Layout design tools

(Andrew McCauley) #1

I figure if you’re gonna put the hard work in to unlearn qwerty, best to do it while you’re learning to use a whole new shape of keyboard anyway and make sure what you learn in its place is good enough to not need unlearning any time soon. So these are the tools I used to design a new layout to my own satisfaction.

Letter frequencies and bigraph frequencies - for making letter frequency:position comfort correlation strong, and for minimising using the same finger consecutively by mapping common bigraphs to different fingers. There are many places with similar information, but this one seems like it’s the only one which has literally every possible bigraph and its frequency. Also has lots of other potentially useful information, and obviously useful if you’re into breaking code.

I also used it to work out how useful a macro to duplicate the last typed character would be (pretty useful, would account for over 2% of letter presses if used, and in theory could again avoid same-finger usage) and where best to place that so that it actually does avoid same finger usage.

Towards the bottom, this one helped me work out non-letter character frequency in case you want to optimise their layout too. It annoyingly doesn’t have quantitative information, only an order of frequency (so you can work some stuff out by inference with known letter frequencies). It also has a lot of other information that could be useful to some, including links to non-english letter frequency. This helps add some quantitative information to the picture, though it very slightly conflicts with the previous link.

If you want to optimise common shortcuts and their placement in some way (I decided to put any I was likely to want to use while using the mouse on the left hand), wikipedia has a decent page and I learned some new ones that I’ve started using.

If you want to go the whole hog and get an algorithm to put hundreds of layouts against each other and swap letters until you find an optimum based on parameters you can decide on using test text you can choose, Carpalx has you possibly covered - I don’t know whether it is much use for alternative keyboard layouts or even columnar as is, so might need some tweaking. I haven’t gone this route though, since the decision to optimise for shortcut keys on the left hand simplified this to the point where I could do without.

What layout do you use?
(Andrew McCauley) #2

Actually I’ve found a better alternative to the first link for bigram/bigraph frequencies at least for my purposes, as it is based on a british english corpus, incorporates non-letter characters if you want to analyse them (important if you want to avoid placing apostrophes where multiple presses of the same finger would result) and it allows you some control over some parameters.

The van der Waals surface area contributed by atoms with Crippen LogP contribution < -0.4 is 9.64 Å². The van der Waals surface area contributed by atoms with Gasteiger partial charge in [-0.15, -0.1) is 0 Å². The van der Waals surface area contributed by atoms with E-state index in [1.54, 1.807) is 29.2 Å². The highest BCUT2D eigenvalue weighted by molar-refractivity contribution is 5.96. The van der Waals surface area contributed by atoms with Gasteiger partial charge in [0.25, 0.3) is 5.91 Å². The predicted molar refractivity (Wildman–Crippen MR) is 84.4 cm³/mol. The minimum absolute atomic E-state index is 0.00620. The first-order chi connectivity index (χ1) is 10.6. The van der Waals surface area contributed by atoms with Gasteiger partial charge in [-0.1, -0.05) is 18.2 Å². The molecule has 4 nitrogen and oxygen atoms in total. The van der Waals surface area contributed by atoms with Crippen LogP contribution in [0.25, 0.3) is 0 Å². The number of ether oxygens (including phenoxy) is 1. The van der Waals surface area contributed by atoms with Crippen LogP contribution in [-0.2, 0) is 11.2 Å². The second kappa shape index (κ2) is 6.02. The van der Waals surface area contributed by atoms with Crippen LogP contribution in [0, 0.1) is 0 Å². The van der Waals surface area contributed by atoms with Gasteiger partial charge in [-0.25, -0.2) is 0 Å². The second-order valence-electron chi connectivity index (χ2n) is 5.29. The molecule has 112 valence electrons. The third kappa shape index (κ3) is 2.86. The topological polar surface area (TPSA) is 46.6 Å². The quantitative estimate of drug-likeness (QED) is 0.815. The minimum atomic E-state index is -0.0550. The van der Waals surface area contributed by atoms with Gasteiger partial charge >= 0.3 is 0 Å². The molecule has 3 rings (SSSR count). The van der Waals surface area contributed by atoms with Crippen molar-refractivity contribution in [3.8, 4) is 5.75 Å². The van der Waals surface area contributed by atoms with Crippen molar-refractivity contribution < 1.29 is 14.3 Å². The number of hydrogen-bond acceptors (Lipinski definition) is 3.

If you want to work out non-letter character frequency outside of bigrams as I complained previously of having to do workarounds for, you can choose 1-grams and hey presto.

May have to slightly revise my layout. Again. Good thing I haven’t had a chance to learn anything yet!

(Andrew McCauley) #3

Just to highlight how useful this is, using the tools I linked, I found that in the default QWERTY layout, you are expected to type 9.53% of keys with the finger you just used for the last one (5.2% for Dvorak, 3.76% for Colemak)***, about within the range of what you’d expect if the keys were placed randomly.

By consistent use of a strategically placed “redial” key (thanks again, @Algernon!) you can reduce that to 6.85% (2.52% for Dvorak, 1.08% for Colemak), but by using redial and by optimising a layout to avoid bigraphs, I was able to get the latest iteration of my layout to reduce that down to 0.83% (would be 3.5% without redial though).

That figure could have been a lot lower still if I didn’t prioritise home fingers use (59% vs 25%
for QWERTY) and avoid lower row use (9% vs 15% for QWERTY ignoring punctuation which I’ve put on thumb keys), and also maintenance and improvement of the placement of common shortcut keys used while using the mouse onto the left side (which Dvorak and Colemak don’t do at all, but they do have similar values for home fingers use and avoiding lower row use at least).

As an unintentional bonus, my two strongest fingers (index and middle of right hand) handle about twice the typing of other fingers, which is something that could be easily aimed for.

Can’t wait until a few weeks’ time when I can actually properly sit down and learn the layout I’ve designed through this whole process!

***Of course, you can always use your keys on a column it “doesn’t belong to”, but I have found this a lot harder on a columnar keyboard than a staggered keyboard. Don’t get me wrong, I think columnar is great and far more ergonomic on split keyboards, but it does exacerbate same-finger-key-press issues by almost forcing you to type the “right way” and I think that demands a more careful layout design.